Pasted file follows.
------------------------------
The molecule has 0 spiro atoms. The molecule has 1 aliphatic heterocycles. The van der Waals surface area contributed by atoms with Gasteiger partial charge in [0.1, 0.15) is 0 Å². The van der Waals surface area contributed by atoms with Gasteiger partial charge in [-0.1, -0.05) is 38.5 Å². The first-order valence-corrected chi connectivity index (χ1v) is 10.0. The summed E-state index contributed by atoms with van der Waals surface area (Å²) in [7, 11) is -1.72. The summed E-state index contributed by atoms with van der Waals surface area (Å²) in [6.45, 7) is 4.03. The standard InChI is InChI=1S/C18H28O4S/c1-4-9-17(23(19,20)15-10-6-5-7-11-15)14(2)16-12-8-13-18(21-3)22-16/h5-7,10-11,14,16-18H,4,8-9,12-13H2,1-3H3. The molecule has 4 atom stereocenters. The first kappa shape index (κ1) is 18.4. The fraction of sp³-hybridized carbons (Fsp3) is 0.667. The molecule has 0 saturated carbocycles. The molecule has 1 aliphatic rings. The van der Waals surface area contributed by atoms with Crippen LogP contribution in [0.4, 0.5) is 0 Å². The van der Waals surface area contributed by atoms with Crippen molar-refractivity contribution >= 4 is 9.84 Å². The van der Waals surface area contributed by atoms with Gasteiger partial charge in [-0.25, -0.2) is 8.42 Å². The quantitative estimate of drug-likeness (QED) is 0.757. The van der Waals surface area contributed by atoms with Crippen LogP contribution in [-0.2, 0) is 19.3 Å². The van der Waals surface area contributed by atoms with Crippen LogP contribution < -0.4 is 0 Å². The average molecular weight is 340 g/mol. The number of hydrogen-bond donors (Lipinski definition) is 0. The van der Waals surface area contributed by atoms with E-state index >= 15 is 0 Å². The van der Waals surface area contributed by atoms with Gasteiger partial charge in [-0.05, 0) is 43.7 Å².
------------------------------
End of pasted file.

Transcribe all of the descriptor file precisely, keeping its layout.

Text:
The molecule has 0 spiro atoms. The molecule has 1 aliphatic heterocycles. The van der Waals surface area contributed by atoms with Gasteiger partial charge in [0.1, 0.15) is 0 Å². The van der Waals surface area contributed by atoms with Gasteiger partial charge in [-0.1, -0.05) is 38.5 Å². The first-order valence-corrected chi connectivity index (χ1v) is 10.0. The summed E-state index contributed by atoms with van der Waals surface area (Å²) in [7, 11) is -1.72. The summed E-state index contributed by atoms with van der Waals surface area (Å²) in [6.45, 7) is 4.03. The standard InChI is InChI=1S/C18H28O4S/c1-4-9-17(23(19,20)15-10-6-5-7-11-15)14(2)16-12-8-13-18(21-3)22-16/h5-7,10-11,14,16-18H,4,8-9,12-13H2,1-3H3. The molecule has 4 atom stereocenters. The first kappa shape index (κ1) is 18.4. The fraction of sp³-hybridized carbons (Fsp3) is 0.667. The molecule has 0 saturated carbocycles. The molecule has 1 aliphatic rings. The van der Waals surface area contributed by atoms with Crippen LogP contribution in [0.4, 0.5) is 0 Å². The van der Waals surface area contributed by atoms with Crippen molar-refractivity contribution >= 4 is 9.84 Å². The van der Waals surface area contributed by atoms with Gasteiger partial charge in [-0.25, -0.2) is 8.42 Å². The quantitative estimate of drug-likeness (QED) is 0.757. The van der Waals surface area contributed by atoms with Crippen LogP contribution in [-0.2, 0) is 19.3 Å². The van der Waals surface area contributed by atoms with Crippen LogP contribution < -0.4 is 0 Å². The average molecular weight is 340 g/mol. The number of hydrogen-bond donors (Lipinski definition) is 0. The van der Waals surface area contributed by atoms with E-state index >= 15 is 0 Å². The van der Waals surface area contributed by atoms with Gasteiger partial charge in [-0.05, 0) is 43.7 Å².